Since Clips is an Apple product, it's no surprise that the creation experience integrates seamlessly with the photo and music libraries on your iOS device. Your videos automatically save within the app's Projects library (click the icon in the top left of the screen to access) so you know where to find all of your creations. The app works with iCloud, so you can sync your video projects across multiple iOS devices. Students can download the free app on their device without having to provide any log-in information beyond their Apple ID password. 

Like other media creation tools, Clips can be highly personalized and empowering: Students can choose photos and videos from their own collections or record live video, apply their own music, and record their voices. Live Titles are available in a long list of languages, making this app especially appealing for ELLs and foreign language classes. Clips isn't explicitly educational, however, and there are no classroom-specific templates or support resources; teachers will need to position this type of media creation within their lessons. That said, students will get creative while producing and editing their videos and they'll think critically about how to best present their argument, narrative, or research.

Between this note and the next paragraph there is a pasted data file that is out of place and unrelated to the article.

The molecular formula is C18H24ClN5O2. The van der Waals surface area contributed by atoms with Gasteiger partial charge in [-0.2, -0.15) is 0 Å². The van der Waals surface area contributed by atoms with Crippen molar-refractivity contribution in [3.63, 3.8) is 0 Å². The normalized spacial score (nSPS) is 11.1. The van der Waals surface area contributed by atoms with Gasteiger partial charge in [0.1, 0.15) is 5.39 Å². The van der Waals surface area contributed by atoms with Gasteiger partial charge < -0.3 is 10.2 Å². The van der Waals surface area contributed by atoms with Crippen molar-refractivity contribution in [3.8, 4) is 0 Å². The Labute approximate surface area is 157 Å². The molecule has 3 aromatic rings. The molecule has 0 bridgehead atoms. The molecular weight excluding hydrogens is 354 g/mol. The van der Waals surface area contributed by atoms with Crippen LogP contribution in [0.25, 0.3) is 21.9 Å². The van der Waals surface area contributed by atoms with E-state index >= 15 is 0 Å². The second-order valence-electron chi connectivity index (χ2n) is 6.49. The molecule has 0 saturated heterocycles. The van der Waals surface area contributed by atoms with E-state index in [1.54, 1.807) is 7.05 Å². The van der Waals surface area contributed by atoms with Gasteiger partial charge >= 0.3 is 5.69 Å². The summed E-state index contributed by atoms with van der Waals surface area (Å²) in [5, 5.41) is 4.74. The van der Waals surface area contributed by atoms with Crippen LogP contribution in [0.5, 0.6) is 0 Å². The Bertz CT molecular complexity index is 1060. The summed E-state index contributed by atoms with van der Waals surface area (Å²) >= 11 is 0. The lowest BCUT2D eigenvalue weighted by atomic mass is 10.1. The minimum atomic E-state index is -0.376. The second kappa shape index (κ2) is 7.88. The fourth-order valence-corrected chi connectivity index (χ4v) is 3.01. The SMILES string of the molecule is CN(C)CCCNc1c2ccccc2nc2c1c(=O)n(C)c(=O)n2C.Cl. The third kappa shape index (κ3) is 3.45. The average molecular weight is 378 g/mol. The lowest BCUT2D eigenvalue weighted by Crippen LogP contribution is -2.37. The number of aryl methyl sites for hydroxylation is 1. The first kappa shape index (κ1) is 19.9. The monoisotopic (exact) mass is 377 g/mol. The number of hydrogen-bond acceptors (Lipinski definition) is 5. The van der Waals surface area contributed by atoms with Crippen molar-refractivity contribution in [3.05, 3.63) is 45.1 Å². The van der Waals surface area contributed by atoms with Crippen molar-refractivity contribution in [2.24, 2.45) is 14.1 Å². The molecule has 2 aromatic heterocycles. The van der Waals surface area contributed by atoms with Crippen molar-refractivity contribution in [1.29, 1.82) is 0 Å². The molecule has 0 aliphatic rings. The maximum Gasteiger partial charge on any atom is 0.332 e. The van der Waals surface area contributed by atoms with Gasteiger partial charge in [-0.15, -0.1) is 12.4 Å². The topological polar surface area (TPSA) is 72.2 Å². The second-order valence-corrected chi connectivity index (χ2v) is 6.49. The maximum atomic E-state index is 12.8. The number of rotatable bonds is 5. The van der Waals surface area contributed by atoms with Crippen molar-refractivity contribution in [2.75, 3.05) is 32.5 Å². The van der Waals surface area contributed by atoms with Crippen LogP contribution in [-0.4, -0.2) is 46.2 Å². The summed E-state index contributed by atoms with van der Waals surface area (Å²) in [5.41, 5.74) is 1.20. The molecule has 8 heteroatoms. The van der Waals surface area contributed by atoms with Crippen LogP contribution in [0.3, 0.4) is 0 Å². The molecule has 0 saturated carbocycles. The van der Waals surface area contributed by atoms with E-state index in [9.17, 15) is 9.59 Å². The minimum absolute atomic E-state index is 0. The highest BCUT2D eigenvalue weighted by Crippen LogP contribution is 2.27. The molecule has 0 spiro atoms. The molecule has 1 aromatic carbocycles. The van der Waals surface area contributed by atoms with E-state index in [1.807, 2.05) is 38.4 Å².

Since sharing is integrated so seamlessly into the creation process, teachers will want to go over privacy concerns with students before using the app. Clips uses "smart" sharing: It attempts to recognize who's in your video and, based on who you share with most often, it presents those people as suggestions for sharing. It's easy to tap any of the suggested names to send a video via text message, or tap a social media icon to share online. Also, keep in mind that there are commercial Poster and Sticker categories -- Star Wars, Mickey and Friends, and Pixar -- alongside the more general options, so kids are exposed to consumer branding within the creation process. Though the app's video editing tool (Trim) is easy to use, advanced users will likely look for more complex features elsewhere.

Overall Rating

Engagement Is the product stimulating, entertaining, and engrossing? Will kids want to return?

The creation process is streamlined, with personalization options and special effects that keep students immersed in video creation and editing.

Pedagogy Is learning content seamlessly baked-in, and do kids build conceptual understanding? Is the product adaptable and empowering? Will skills transfer?

Students will practice creativity and presentation skills. With teacher guidance, kids can also learn the importance of accessibility and safe sharing.

Support Does the product take into account learners of varying abilities, skill levels, and learning styles? Does it address both struggling and advanced students?

There isn't a how-to tutorial or support section, but there are helpful pop-up instructions providing guidance along the way.


Common Sense Reviewer
Emily Major Common Sense Education